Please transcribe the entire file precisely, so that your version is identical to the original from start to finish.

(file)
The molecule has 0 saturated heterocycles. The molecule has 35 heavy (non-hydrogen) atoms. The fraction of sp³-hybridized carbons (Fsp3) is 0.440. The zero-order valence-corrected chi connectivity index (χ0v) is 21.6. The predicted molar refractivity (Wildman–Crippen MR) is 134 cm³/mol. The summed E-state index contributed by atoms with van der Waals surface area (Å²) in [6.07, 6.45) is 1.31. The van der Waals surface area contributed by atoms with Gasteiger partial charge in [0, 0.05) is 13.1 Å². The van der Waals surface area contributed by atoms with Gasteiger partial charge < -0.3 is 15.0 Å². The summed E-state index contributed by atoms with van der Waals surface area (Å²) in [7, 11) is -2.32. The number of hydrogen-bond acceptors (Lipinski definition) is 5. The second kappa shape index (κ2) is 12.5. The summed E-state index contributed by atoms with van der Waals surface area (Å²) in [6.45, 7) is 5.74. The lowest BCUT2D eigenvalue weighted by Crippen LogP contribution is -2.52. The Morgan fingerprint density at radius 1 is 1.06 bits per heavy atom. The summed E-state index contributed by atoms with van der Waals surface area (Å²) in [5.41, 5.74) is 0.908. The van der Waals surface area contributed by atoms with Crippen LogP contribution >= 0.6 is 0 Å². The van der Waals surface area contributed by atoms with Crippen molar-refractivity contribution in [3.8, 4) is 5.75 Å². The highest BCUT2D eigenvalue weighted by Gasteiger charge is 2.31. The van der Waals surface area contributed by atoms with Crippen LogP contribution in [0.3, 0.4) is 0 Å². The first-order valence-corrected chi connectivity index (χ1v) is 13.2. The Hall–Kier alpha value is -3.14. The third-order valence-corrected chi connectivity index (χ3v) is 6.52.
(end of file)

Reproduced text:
The molecule has 0 saturated heterocycles. The molecule has 35 heavy (non-hydrogen) atoms. The fraction of sp³-hybridized carbons (Fsp3) is 0.440. The zero-order valence-corrected chi connectivity index (χ0v) is 21.6. The predicted molar refractivity (Wildman–Crippen MR) is 134 cm³/mol. The summed E-state index contributed by atoms with van der Waals surface area (Å²) in [6.07, 6.45) is 1.31. The van der Waals surface area contributed by atoms with Gasteiger partial charge in [0, 0.05) is 13.1 Å². The van der Waals surface area contributed by atoms with Gasteiger partial charge < -0.3 is 15.0 Å². The summed E-state index contributed by atoms with van der Waals surface area (Å²) in [7, 11) is -2.32. The number of hydrogen-bond acceptors (Lipinski definition) is 5. The second kappa shape index (κ2) is 12.5. The summed E-state index contributed by atoms with van der Waals surface area (Å²) in [6.45, 7) is 5.74. The lowest BCUT2D eigenvalue weighted by Crippen LogP contribution is -2.52. The Morgan fingerprint density at radius 1 is 1.06 bits per heavy atom. The summed E-state index contributed by atoms with van der Waals surface area (Å²) in [5.41, 5.74) is 0.908. The van der Waals surface area contributed by atoms with Crippen LogP contribution >= 0.6 is 0 Å². The van der Waals surface area contributed by atoms with Crippen molar-refractivity contribution in [3.8, 4) is 5.75 Å². The highest BCUT2D eigenvalue weighted by Gasteiger charge is 2.31. The van der Waals surface area contributed by atoms with Crippen LogP contribution in [0.3, 0.4) is 0 Å². The first-order valence-corrected chi connectivity index (χ1v) is 13.2. The Hall–Kier alpha value is -3.14. The third-order valence-corrected chi connectivity index (χ3v) is 6.52.